Ossian Receiving the Ghosts of the French Heroes

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Anne Louis Girodet,Ossian Receiving the Ghosts of the French Heroes,1802

Originally crafted for a small palace intended for Napoleon, this piece by Anne-Louis Girodet and its counterpart, Ossian Evoking Ghosts on the Edge of the Lora, by Francois Gerard were the only pieces in the entire palace Napoleon praised. There was something rare and unique surrounding these works. Both of the pieces focus on the work of the Gaelic poet Ossian, who Napoleon adored at the time. Ossian’s epics caused a sensation, not only because its subject matter fueled the new Romantic movement, but because of the ambiguity surrounding its origins - even its existence.

This particular piece shows brave soldiers prepared for battle and surrounding the poet Ossian; a piece perfect for Napoleon, who was in the middle of a revolution of his own. This snapshot from the battle is told by the narrator Fingal at the edge of battle. In the valley of Valhalla, these men are ready for battle and they look beyond the poet, seeing the inner radiance of their slain brethren. The entire piece feels almost sacred, with the left side clustered with floating maidens promising glory in death.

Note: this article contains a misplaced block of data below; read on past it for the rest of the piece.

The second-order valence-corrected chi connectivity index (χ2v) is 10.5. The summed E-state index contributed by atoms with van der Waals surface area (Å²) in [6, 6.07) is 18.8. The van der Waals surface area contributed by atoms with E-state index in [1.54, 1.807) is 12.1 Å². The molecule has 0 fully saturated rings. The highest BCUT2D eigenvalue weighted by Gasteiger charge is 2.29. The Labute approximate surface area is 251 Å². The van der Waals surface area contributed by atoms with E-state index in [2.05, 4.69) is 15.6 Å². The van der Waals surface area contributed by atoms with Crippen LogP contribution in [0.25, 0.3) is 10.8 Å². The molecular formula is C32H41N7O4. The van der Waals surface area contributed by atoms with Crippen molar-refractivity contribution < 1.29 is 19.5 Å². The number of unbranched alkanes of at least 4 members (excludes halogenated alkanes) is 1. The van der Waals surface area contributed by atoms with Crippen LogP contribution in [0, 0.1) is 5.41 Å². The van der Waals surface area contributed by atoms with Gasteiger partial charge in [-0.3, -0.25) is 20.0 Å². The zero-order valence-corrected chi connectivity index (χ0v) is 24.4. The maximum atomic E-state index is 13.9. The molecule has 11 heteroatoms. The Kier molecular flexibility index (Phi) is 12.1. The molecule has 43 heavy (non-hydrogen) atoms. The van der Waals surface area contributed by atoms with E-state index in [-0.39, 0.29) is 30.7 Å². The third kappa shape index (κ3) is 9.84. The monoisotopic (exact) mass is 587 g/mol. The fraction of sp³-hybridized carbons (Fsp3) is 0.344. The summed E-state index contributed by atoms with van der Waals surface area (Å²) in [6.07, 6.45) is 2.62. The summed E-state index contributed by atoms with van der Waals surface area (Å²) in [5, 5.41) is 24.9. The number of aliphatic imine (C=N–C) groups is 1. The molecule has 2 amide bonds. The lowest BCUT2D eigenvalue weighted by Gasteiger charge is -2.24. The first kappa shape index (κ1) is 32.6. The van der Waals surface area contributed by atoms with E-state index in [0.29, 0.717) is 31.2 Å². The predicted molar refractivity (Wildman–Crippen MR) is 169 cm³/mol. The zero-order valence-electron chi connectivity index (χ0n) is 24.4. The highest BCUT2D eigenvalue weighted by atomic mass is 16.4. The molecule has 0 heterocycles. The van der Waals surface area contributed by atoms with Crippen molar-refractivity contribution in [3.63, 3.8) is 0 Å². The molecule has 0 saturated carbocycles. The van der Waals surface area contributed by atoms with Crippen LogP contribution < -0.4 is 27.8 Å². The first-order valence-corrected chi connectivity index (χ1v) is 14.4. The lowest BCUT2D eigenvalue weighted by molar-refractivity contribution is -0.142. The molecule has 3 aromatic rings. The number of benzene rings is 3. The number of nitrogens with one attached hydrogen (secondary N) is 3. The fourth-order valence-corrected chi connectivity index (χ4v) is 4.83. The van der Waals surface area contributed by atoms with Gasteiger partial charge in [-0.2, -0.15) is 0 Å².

This piece is busy, crowded, almost ready to spill onto the floor. Despite its compositional weight, I can’t help but love it. Peering into the emotion of these men, observing the earth beneath them wash away, this ominous cloud perpetuates the spirituality and warmth of the piece. The only real disappointment with this piece lies with the backstory of the poet it glorifies. Turns out, the great tales Ossian wrote, that towns were named after and that Napoleon himself carried into battle, were actually forgeries. The originator of the tales, James Macpherson, actually wrote these from fragments sliced from sagas. Even though the context of the piece is a letdown, Girodet’s work is surely not. It glows just as brightly as the people within it.

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